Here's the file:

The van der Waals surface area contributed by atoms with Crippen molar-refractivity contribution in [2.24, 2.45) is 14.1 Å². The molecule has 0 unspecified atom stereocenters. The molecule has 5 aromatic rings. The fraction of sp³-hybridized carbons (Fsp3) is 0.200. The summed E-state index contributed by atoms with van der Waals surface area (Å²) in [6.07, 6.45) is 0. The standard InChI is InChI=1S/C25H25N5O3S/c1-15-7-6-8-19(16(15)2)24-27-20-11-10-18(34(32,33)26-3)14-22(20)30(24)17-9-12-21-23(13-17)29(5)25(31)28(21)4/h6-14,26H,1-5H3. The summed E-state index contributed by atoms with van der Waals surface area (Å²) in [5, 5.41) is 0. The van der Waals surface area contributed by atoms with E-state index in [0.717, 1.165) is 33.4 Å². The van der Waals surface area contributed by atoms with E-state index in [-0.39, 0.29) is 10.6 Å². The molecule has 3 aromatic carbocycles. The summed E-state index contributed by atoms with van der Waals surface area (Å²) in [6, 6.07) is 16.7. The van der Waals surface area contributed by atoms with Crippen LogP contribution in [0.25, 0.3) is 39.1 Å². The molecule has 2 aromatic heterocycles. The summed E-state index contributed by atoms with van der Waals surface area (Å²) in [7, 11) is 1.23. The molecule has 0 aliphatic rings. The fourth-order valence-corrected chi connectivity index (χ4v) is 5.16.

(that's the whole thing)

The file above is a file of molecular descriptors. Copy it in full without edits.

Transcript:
The van der Waals surface area contributed by atoms with Crippen molar-refractivity contribution in [2.24, 2.45) is 14.1 Å². The molecule has 0 unspecified atom stereocenters. The molecule has 5 aromatic rings. The fraction of sp³-hybridized carbons (Fsp3) is 0.200. The summed E-state index contributed by atoms with van der Waals surface area (Å²) in [6.07, 6.45) is 0. The standard InChI is InChI=1S/C25H25N5O3S/c1-15-7-6-8-19(16(15)2)24-27-20-11-10-18(34(32,33)26-3)14-22(20)30(24)17-9-12-21-23(13-17)29(5)25(31)28(21)4/h6-14,26H,1-5H3. The summed E-state index contributed by atoms with van der Waals surface area (Å²) in [5, 5.41) is 0. The van der Waals surface area contributed by atoms with E-state index in [0.717, 1.165) is 33.4 Å². The van der Waals surface area contributed by atoms with E-state index in [-0.39, 0.29) is 10.6 Å². The molecule has 3 aromatic carbocycles. The summed E-state index contributed by atoms with van der Waals surface area (Å²) in [6, 6.07) is 16.7. The van der Waals surface area contributed by atoms with Crippen LogP contribution in [0.25, 0.3) is 39.1 Å². The molecule has 2 aromatic heterocycles. The summed E-state index contributed by atoms with van der Waals surface area (Å²) in [7, 11) is 1.23. The molecule has 0 aliphatic rings. The fourth-order valence-corrected chi connectivity index (χ4v) is 5.16.